Under pressure from Sen. Bob Dole (R-Kan.), the Reagan administration has reportedly agreed to soften some of its proposed food stamp cuts, though the program would still face sharp reductions, administration and Capitol Hill sources said yesterday.
Dole, a longtime friend of the food stamp program, which benefits agricultural interests as well as the poor, has now become a major power in the Senate. As chairman of the Senate Finance Committee, he is keeper of the gate for all the major tax, Social Security, welfare, Medicare and Medicaid changes that President Reagan hopes to push through Congress. Anyone with that much power has influence over virtually anything, even if it doesn't fall directly in his jurisdiction.
But Dole is also chairman of the Senate Agriculture nutrition subcommittee, which has jurisdiction over the food stamp program. It was in this role that he recently began inquiring into how much the poor would be hurt by Office of Management and Budget Director David A. Stockman's proposal to cut food stamp outlays by $2.6 billion. These outlays had been projected to total $12.7 billion in fiscal 1982.
According to admnistration sources, Dole called Stockman several times and also met with him late last week and negotiated a cutback in the reduction plan. At a meeting with Dole and others, Stockman reportedly indicated that instead of $2.6 billion -- which Dole's choice as Secretary of Agriculture John A. Block had supported -- the proposed slash in food stamps would be only $1.5 billion to $1.8 billion.
Dole's apparent success in reducing the cutback could create some sparks at the Senate Agriculture Committee whose new chairman, Jesse Helms (N.C.), has been one of the most voluble critics of food stamps.
Helms was not commenting about the matter yesterday, and aides said that the senator's position on budget cuts is unchanged: Congress will have the last say on any cuts or major changes in program.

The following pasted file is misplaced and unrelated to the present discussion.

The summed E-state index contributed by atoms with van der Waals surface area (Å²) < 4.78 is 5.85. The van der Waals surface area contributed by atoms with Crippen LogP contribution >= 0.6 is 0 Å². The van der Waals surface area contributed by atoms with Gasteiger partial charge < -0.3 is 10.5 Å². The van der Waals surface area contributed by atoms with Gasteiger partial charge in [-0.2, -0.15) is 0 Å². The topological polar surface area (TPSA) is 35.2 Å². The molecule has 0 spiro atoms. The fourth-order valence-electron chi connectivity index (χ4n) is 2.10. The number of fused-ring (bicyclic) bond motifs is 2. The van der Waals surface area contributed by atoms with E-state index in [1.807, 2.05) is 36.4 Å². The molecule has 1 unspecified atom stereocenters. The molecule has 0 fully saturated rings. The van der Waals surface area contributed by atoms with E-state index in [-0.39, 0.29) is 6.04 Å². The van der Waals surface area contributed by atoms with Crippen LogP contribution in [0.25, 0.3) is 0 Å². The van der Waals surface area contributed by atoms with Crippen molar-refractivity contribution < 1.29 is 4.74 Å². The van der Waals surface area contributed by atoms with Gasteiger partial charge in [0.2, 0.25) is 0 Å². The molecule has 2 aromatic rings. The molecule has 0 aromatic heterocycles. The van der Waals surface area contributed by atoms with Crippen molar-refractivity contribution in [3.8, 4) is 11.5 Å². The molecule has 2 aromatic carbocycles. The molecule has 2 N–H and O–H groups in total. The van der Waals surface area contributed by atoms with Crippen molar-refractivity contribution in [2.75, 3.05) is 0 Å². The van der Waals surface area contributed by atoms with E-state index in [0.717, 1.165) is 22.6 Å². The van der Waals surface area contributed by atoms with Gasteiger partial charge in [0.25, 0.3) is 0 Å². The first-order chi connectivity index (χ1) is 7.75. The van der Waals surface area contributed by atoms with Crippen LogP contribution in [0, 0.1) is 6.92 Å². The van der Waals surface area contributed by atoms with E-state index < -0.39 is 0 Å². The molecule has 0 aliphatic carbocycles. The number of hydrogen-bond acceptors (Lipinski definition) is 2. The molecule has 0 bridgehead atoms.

House Democrats, meanwhile, still in the majority in their chamber, seem ready for all-out battle over food stamp reductions."It doesn't make a big rat's --- what they do downtown . . . . If they go higher on the cuts we'll simply have more amendments to restore the money," a House Agriculture Committee is prepared to have not more than $1 billion in food stamp cuts."
According to sources, Stockman indicated he would alter two proposed eligibility changes. One, included in Stockman's "black book" of proposed cuts, would have reduced benefits by 35 cents' worth of stamps for each dollar earned by a recipient, instead of the current 30 cents. Stockman said he would drop this change, sources said.
He also decided to recommend that a recipient cease to be eligible for the program when his gross income reaches 130 percent of the poverty line, sources said. This is a lower figure than applies in practice now in many cases, but somewhat higher than Stockman had originally contemplated.
Meanwhile, several large coalitions began mobilizing to oppose the cuts in food stamps and a proposed $1 billion cut in school lunches and child feeding.
One, called the National Child Nutrition Coalition, consists of about 30 organizations and has as its primary purpose to fight the school lunch cuts. It includes the American School Food Service Association; the Food Research and Action Committee (FRAC); the National Farmers Union; the Children's Foundation; National Milk Producers Federation; and American Federation of State, County and Munincipal Employes.
Another, fighting food stamp cuts, has many of the same groups plus the United Auto Workers, United Food and Commericial Workers and National Urban League.